Includes a ramp, 2 doors, chicken run, roosting bar, and nesting boxes. Waterproof material. Has easy-to-clean, removable tray. Walls lined with wire mesh. Easy to assemble.
Although advertised for up to 4 chickens, some said it was not large enough for 4, full-grown birds.
Wood coated in nontoxic, waterproof paint. Built with a removable tray that’s easy to clean. Comes with nesting box, resting floor, and run floor. Lined with protective, wire fencing. Easy to put together.
Doors make it difficult to directly reach animals inside.
Sturdy, weatherproof wood and wire mesh. Includes an easy to clean, removable tray, private sleep space, and chicken run. Houses up to 4 chickens.
Some reviewers said it was too small for 4 chickens.
Space for 2 full-sized chickens or 4 bantams. Includes sleeping house with ramp, door, and nesting boxes. Hinged roof allows access. Cleans easily with pull-out plastic tray. Weatherproofed wood construction.
No space for more than a couple of birds.
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Thanks to the growth in popularity of locally grown and sourced food, the backyard coop has made a comeback – even in urban areas. Along with homegrown vegetables, the lure of fresh, warm, organic eggs just waiting to be collected every day means more people are getting into keeping backyard chickens.
If you have a desire for the pastoral lifestyle with chickens clucking in the yard, you’ll need to invest in a good coop that will fit your budget, lifestyle and backyard situation as well as being a happy house for your hens. Keep reading to learn all about chicken coops, and check out our top recommendations when you’re ready to buy one.
There are two types of coop: movable (called chicken tractors or arks) and standalone.
Movable coops are on wheels and are perfect for anyone interested in permaculture. They can be moved around to give the chickens fresh ground where they scratch up the soil and eat the bugs and weed seeds. They never have to be cleaned, either – you simply move the coop and let the manure act as fertilizer for the garden (or even lawn). While this can work for some urban garden backyards or suburban or rural homeowners with lots of property, it’s not suitable for very small yards.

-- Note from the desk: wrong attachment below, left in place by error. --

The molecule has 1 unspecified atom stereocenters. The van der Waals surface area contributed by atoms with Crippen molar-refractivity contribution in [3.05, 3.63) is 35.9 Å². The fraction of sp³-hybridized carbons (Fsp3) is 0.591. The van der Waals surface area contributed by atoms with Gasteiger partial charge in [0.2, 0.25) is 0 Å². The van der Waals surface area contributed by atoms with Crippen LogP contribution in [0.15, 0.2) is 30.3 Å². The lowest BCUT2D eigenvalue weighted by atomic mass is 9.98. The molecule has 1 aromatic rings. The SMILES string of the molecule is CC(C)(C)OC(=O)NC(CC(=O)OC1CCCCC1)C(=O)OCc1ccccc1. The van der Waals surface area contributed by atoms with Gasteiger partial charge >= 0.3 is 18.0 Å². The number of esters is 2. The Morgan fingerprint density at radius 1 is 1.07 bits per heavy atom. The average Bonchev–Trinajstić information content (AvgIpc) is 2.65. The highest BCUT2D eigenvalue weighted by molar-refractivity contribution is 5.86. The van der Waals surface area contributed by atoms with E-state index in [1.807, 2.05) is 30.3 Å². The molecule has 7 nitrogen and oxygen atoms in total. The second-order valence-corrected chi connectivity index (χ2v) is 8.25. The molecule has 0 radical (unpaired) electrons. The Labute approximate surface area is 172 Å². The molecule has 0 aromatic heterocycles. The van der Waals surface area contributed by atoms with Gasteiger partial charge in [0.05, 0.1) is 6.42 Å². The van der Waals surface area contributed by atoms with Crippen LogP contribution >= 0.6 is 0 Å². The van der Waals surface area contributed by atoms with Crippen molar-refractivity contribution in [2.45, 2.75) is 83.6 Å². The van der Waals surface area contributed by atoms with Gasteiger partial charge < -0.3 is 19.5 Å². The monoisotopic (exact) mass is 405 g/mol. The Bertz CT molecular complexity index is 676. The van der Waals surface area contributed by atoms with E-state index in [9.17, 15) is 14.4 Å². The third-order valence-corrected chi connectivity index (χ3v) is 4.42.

Standalone coops are the more common option, and the variability of size and style means you can find one to fit any size yard or landscape. Usually, they are built on a frame, which adds protection against predators and weather. Some sit directly on the ground, although if made of wood, the contact with the soil could lead to rot or rodent infiltration.
It’s important to get the correct size for the number of chickens you have. It’s not just a question of creature comfort – cramped conditions lead to stress and all sorts of undesirable behaviors, like pecking other chickens, eating eggs, and even death. Disease and parasites are also more likely.
For happy, healthy hens, the rule of thumb is about 2 to 3 square feet per chicken for the coop, with 8 to 10 square feet per chicken in an outside run. Larger is always better, if you have the space. Note, however, that you don’t need an individual nesting box in the coop for each chicken – chickens lay their eggs at different times, and several hens will use the same nesting boxes throughout the course of the day.
Most coops use rot-resistant wood such as cedar, redwood or hardwoods. Other woods like Douglas fir, spruce, or pine should be treated with a nontoxic sealer. Pressure-treated wood is rot resistant but is best used only where it comes into contact with the ground and not where chickens roost, since it may contain chemicals. Wooden coops can also be stained or painted to to protect them from weathering and to match your home.
Fiberglass and plastic coops, however, are economical, extremely low maintenance and highly durable, although they may not have as much visual appeal as a wooden coop.
Consider how much work you want to put into your coop. Some come fully built, but for the most part there will be some assembly required, with a varying degree of effort needed.
Coops should offer protection from the elements in all seasons so consider the climate where you live. If you get a lot of rain or snow, consider a raised coop that gets the hens off of damp ground. Make sure you place the coop in a well drained area and not in a spot where water will pool. Roof material is also key depending on the weather in your area.